Those opposed to arming more officers present a strange counterargument. As the Post put it, “Opponents suggest it would just lead to more gun crime.” How’s that? “Petty criminals might arm themselves in response.” This view is particularly ridiculous when we consider that the UK’s leftist government banned virtually all private firearms ownership and all handgun ownership in 1997 amidst great fanfare about “making Britain safer.” Since then, crime has skyrocketed. So guns were outlawed to fight crime, and now not even police should have guns lest the increasingly emboldened criminal element get upset about it. That’s some twisted logic.

The Washington Post couldn’t help but get some of its own digs in on the story, even if it meant sugar-coating some uncomfortable truths. The Post rightly reported that “Britain has some of the world’s toughest gun-control laws,” but “violent crime, while increasing, is still far less common than in the United States,” it claims.

In response, allow me to quote at length from “Gun Control in England: The Tarnished Gold Standard,” written by historian Joyce Lee Malcolm and published in the fall 2004 issue of Journal on Firearms & Public Policy:

[Between 1997 and 2003] crimes with [banned firearms] have more than doubled…. In 2002, for the fourth consecutive year, gun crime in England and Wales rose — by 35 percent for all firearms, and by a whopping 46 percent for the banned handguns. Nearly 10,000 firearms offenses were committed…. Clearly since the ban criminals have not found it difficult to get guns and the balance has not shifted in the interest of public safety….

In the four years from 1997 to 2001 the rate of violent crime more than doubled. The UK murder rate for 2002 was the highest for a century….

A recent study of all the countries of western Europe has found that in 2001 Britain had the worst record for killings, violence and burglary, and its citizens had one of the highest risks in the industrialized world of becoming victims of crime….

And here’s the icing on the cake: “[A] United Nations study of eighteen industrialized countries, including the United States, published in 2002 … found England and Wales at the top of the Western world’s crime league, with the worst record for ‘very serious’ offenses.” [Emphasis added]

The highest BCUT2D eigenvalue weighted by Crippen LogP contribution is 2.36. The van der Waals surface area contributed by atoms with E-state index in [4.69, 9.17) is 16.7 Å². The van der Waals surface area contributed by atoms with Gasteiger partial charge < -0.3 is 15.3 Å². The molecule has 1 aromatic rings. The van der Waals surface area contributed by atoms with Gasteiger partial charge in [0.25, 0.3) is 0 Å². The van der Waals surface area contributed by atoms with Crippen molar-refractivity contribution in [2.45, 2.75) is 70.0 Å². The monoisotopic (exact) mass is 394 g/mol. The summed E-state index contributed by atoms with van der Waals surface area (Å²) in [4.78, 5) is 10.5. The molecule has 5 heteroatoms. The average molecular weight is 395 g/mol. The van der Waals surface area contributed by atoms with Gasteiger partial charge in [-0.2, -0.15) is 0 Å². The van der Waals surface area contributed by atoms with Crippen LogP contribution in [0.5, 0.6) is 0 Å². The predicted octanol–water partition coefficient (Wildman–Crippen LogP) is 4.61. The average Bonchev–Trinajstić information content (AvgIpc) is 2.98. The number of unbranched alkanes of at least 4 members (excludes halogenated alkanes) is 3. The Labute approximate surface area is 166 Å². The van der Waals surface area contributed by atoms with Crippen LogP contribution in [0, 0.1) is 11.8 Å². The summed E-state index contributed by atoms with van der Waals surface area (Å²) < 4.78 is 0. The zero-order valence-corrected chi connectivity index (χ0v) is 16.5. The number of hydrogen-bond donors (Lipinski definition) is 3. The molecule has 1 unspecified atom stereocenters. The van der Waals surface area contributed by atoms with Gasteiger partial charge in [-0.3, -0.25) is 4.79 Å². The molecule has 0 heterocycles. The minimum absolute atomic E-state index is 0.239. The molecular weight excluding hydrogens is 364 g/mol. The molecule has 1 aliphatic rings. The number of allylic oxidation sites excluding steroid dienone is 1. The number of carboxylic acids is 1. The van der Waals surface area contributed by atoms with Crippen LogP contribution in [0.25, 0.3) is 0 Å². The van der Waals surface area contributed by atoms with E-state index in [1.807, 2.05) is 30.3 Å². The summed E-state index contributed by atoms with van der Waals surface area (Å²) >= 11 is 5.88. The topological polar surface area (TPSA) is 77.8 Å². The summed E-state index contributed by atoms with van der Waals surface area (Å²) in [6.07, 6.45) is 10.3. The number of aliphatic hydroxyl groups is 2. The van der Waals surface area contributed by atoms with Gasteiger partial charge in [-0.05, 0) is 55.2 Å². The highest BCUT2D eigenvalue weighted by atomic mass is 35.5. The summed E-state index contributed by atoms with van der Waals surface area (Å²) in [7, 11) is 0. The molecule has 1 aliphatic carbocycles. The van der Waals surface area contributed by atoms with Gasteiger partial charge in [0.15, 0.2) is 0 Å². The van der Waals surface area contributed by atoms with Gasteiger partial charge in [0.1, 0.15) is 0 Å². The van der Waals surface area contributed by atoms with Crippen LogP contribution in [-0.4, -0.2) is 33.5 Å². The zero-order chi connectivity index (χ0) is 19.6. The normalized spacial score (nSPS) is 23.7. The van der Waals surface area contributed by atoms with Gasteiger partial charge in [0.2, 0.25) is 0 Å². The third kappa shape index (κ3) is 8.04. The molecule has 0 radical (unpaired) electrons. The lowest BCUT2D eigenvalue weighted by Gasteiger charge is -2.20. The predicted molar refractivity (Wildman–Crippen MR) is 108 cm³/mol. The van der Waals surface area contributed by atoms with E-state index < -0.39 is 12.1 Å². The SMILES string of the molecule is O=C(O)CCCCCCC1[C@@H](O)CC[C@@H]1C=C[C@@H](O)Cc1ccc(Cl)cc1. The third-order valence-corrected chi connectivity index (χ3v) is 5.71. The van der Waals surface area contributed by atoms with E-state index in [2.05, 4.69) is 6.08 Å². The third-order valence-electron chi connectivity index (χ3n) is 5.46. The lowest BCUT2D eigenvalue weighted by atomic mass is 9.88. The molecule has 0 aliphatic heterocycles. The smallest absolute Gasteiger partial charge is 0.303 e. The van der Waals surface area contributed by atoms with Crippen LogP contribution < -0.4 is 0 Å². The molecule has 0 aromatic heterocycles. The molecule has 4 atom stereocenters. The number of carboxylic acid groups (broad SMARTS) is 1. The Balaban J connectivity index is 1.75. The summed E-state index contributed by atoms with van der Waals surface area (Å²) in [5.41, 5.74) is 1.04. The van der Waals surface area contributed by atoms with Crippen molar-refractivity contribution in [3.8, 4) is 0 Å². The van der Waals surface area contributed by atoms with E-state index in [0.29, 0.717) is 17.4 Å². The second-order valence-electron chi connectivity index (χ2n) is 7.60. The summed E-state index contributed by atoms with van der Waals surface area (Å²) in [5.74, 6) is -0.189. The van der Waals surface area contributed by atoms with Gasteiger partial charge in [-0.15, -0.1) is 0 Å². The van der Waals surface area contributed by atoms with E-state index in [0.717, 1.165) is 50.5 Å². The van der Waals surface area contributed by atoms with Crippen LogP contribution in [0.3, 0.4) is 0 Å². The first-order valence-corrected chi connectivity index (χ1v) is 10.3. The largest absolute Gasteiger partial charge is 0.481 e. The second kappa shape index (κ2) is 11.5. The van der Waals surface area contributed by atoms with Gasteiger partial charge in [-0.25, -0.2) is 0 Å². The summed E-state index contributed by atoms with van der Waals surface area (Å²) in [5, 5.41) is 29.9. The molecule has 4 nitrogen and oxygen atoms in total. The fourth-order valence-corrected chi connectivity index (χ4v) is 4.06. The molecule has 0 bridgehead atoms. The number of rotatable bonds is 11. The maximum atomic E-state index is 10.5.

And all this while crime in the United States, including violent crime, has been steadily falling. The “Wild West” seems to be 3,000 miles to our east.

“Nevertheless,” observed Derek Phillips, legislative advisor for the UK’s Office of Legislative Affairs, “‘tough’ legislative regulation, so evidently ineffective in achieving the purpose claimed for it, continues as a policy.” The UK’s ban on private firearms ownership has left the people there completely defenseless in the wake of rising crime. A young American turned British bobby has shown the courage to suggest that more guns might be the answer, but rather than take an honest and rational look at the evidence, the British would rather hide behind an irrational hatred for firearms and an even more irrational contempt for American sensibility on this issue. Guns in the hands of police officers — and private citizens — make everyone safer. Cowering from the criminal element and denouncing “gun drunk” Americans won’t change that simple fact.

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    Scott McPherson is policy adviser at The Future of Freedom Foundation. An advocate of the Free State Project, he lives in Portsmouth, New Hampshire.